A Fable on How the World Sees HR….and Change Management

Men’s eight rowing team at the 1900 Olympic Ga...

The red team in training – timing all wrong!

Once upon a time there was a Red rowing team.  This Red team agreed to hold an annual rowing race with a Green team. Each team would contain 8 men.

Both teams worked really hard to get in the best shape. On the day of the first race, both teams were ready to win.

The Green team won by a mile!

The Red team was crushed in their defeat, but they were determined to win the race next year. So they established a panel of analysts to observe the situation and ascertain if there were any differences between the teams.

After several weeks of detailed intelligence gathering, the analysts could find only one difference; the Green team had 7 rowers and 1 captain…

… and the Red team had 7 captains and 1 rower!

Unperplexed by the raw data, upper management showed unexpected wisdom: they hired a consulting company to analyze the data and suggest a solution that would enable the Red team to win next year.

After several months the consultants came to the conclusion that the ratio of captains to rowers was the problem in the Red team. Based on this analysis a solution was proposed: the structure of the Red team has to be changed!

Like sharks getting the scent of reorganization blood, upper management wasted no time in restructuring the Red team into 4 Captains, led by 2 Managers, reporting to 1 Senior Director with a dotted line to the rower. Besides that, in a blaze of unrestricted inspiration, they suggested they might be inclined to improve the rower’s working environment by a non-monetary reward and recognition scheme if there was improved performance by the rower.

The next year, the Green team won by 2 miles…….

The Red team upper management immediately fired the rower based on his unsatisfactory performance.

A bonus was paid to the Captains, Directors and Managers for the strong leadership and motivation they showed during the preparation phase and as an incentive for them to find a better rower for the next race.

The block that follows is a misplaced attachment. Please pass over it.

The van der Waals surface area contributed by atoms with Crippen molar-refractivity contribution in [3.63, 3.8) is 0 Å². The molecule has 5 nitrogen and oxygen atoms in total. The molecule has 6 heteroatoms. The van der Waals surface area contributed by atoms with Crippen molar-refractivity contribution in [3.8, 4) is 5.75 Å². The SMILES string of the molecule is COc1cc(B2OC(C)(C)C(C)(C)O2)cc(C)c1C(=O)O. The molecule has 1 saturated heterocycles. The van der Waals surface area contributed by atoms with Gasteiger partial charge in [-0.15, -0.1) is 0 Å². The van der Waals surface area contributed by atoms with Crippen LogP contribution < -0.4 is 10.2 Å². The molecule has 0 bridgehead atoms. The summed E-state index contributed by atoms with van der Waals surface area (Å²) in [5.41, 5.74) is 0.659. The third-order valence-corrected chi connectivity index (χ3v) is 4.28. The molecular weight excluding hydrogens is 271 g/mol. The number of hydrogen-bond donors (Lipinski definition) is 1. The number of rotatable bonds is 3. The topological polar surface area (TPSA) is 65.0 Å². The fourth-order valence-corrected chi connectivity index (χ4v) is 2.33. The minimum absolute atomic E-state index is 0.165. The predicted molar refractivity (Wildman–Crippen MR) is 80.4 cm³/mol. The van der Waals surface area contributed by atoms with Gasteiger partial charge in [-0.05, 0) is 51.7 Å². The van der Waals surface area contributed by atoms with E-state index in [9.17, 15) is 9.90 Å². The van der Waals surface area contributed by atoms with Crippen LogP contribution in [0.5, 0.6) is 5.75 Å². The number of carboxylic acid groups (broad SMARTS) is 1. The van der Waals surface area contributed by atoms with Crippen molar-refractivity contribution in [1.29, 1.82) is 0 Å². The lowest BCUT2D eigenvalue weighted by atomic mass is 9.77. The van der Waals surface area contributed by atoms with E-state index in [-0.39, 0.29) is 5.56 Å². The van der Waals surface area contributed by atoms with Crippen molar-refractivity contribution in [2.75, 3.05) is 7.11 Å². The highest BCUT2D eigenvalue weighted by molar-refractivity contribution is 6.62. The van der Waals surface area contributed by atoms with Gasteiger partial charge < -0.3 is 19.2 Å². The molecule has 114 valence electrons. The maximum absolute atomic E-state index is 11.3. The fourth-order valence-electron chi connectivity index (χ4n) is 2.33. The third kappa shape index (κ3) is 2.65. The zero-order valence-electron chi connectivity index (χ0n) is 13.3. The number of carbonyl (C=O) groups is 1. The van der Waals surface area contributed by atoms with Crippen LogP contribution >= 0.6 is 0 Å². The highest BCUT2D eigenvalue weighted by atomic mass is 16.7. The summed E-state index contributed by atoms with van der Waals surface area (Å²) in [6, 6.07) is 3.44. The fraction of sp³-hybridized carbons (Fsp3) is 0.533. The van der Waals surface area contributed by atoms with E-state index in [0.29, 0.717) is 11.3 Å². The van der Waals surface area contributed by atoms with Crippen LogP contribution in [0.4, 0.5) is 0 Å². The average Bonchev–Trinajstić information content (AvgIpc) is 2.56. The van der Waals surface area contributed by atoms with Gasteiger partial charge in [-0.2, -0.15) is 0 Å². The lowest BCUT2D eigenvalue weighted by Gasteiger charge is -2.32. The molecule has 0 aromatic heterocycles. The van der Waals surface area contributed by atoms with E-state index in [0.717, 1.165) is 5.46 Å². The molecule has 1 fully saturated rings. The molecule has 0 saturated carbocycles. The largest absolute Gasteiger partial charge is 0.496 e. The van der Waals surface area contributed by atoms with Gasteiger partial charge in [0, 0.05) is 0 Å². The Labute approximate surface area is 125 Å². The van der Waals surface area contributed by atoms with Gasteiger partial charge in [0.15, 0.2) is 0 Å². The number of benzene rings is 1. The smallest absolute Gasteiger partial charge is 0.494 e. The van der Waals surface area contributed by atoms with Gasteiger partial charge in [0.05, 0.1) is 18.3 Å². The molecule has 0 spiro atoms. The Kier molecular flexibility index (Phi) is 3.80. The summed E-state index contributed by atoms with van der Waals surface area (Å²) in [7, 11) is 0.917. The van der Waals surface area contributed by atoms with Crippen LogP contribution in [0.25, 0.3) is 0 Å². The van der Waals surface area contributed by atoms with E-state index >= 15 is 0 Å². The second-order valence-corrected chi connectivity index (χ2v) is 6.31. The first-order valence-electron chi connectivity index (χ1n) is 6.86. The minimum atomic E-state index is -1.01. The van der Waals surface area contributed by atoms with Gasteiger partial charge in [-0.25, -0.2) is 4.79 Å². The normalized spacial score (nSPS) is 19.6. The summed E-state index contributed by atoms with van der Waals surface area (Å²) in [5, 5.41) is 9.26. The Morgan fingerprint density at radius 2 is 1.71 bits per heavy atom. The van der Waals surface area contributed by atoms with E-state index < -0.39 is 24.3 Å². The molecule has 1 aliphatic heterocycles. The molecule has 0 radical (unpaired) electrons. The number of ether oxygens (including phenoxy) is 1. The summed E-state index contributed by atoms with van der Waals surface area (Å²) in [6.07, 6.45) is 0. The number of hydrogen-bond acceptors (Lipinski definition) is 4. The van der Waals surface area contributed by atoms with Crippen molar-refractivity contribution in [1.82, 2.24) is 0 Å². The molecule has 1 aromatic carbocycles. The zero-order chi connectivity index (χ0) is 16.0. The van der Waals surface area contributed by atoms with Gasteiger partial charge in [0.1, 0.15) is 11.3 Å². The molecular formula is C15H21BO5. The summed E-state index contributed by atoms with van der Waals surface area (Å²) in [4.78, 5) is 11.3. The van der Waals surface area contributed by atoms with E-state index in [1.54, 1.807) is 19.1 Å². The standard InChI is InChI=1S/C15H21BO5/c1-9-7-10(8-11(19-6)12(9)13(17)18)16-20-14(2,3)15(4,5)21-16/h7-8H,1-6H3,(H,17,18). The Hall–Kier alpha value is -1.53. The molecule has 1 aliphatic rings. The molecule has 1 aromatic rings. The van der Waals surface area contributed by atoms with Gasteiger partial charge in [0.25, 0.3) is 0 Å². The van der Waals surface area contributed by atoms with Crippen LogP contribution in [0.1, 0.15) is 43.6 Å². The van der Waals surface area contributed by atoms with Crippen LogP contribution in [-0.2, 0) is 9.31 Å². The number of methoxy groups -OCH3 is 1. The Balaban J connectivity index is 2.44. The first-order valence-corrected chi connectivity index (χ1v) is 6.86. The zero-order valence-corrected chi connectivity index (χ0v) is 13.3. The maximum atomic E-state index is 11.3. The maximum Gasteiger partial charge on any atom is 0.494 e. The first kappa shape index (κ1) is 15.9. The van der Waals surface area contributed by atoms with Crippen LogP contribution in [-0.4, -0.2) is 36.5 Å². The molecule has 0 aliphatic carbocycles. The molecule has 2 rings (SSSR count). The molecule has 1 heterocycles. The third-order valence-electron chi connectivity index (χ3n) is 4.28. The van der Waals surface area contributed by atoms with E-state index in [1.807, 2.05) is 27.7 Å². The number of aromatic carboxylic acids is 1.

The consulting company prepared a new analysis of the restructuring activity, which showed that the strategy was good, the motivation was great, the restructuring was executed correctly, but the tool used (which was not included in the original data) was sub-standard and had to be improved.

Currently the Red team management is having a new boat designed; and to demonstrate fiscal and HR dexterity for stockholders they also contracted a recruitment agency to advertise in other countries for a new (temporary, non-direct employee) rower. They are also considering outsourcing.

Ring any bells?


During a discussion on LinkedIn, someone posted this amusing story:

A man is flying in a hot air balloon and realizes he is lost. He reduces height and spots a woman down below. He lowers the balloon further and shouts, “Excuse me. Can you help me? I promised my friend I would meet him half an hour ago, but I don’t know where I am.”

She says, “Yes, you are in a hot air balloon hovering approximately 40 feet above this field. You are between 46 & 48 degrees N latitude and between 52 & 56 degrees W. longitude.”

“You must be an engineer,” says the balloonist.

“I am,” replies the woman. “How did you know?”

“Well,” says the balloonist, “everything you have told me is technically correct but useless. You haven’t been much help because I don’t know how to use that information to help myself. So, I’m still lost.”

The woman says, “You must be a Consultant”

“I am,” replies the balloonist, “but how did you know?”

“You made a promise you don’t know how to keep. You’ve gotten this far by dint of hot air. You don’t know where you are or how to get to where you want to be; and you expect me to solve your problem. The fact is you are in exactly the same position you were in before we met but now it is somehow somebody else’s fault.”

This entry was posted in Coaching and Training, Leadership and Management, Managing Change, Strategy and tagged , , , , . Bookmark the permalink.

Leave a Reply

Please log in using one of these methods to post your comment:

WordPress.com Logo

You are commenting using your WordPress.com account. Log Out /  Change )

Facebook photo

You are commenting using your Facebook account. Log Out /  Change )

Connecting to %s